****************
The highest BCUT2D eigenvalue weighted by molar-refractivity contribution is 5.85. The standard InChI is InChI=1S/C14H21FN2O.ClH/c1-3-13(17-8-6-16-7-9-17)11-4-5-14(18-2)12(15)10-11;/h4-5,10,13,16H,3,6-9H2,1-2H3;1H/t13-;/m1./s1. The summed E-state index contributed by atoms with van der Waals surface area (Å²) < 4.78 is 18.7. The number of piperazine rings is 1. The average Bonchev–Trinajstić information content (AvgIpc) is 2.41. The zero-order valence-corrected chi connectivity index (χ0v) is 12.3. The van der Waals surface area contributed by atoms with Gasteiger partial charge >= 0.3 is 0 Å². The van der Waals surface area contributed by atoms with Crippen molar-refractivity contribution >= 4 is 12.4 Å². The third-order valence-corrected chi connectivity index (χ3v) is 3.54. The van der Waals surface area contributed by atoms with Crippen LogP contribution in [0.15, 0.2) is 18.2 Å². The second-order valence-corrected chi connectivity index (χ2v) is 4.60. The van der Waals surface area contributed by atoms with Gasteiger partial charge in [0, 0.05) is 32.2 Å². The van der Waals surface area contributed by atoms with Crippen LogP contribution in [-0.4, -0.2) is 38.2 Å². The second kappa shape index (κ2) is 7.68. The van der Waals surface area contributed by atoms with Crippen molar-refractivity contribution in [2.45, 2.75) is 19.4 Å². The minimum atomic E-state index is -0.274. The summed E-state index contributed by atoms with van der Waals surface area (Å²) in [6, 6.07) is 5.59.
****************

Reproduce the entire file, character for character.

The highest BCUT2D eigenvalue weighted by molar-refractivity contribution is 5.85. The standard InChI is InChI=1S/C14H21FN2O.ClH/c1-3-13(17-8-6-16-7-9-17)11-4-5-14(18-2)12(15)10-11;/h4-5,10,13,16H,3,6-9H2,1-2H3;1H/t13-;/m1./s1. The summed E-state index contributed by atoms with van der Waals surface area (Å²) < 4.78 is 18.7. The number of piperazine rings is 1. The average Bonchev–Trinajstić information content (AvgIpc) is 2.41. The zero-order valence-corrected chi connectivity index (χ0v) is 12.3. The van der Waals surface area contributed by atoms with Gasteiger partial charge >= 0.3 is 0 Å². The van der Waals surface area contributed by atoms with Crippen molar-refractivity contribution >= 4 is 12.4 Å². The third-order valence-corrected chi connectivity index (χ3v) is 3.54. The van der Waals surface area contributed by atoms with Crippen LogP contribution in [0.15, 0.2) is 18.2 Å². The second-order valence-corrected chi connectivity index (χ2v) is 4.60. The van der Waals surface area contributed by atoms with Gasteiger partial charge in [0, 0.05) is 32.2 Å². The van der Waals surface area contributed by atoms with Crippen LogP contribution in [-0.4, -0.2) is 38.2 Å². The second kappa shape index (κ2) is 7.68. The van der Waals surface area contributed by atoms with Crippen molar-refractivity contribution in [2.45, 2.75) is 19.4 Å². The minimum atomic E-state index is -0.274. The summed E-state index contributed by atoms with van der Waals surface area (Å²) in [6, 6.07) is 5.59.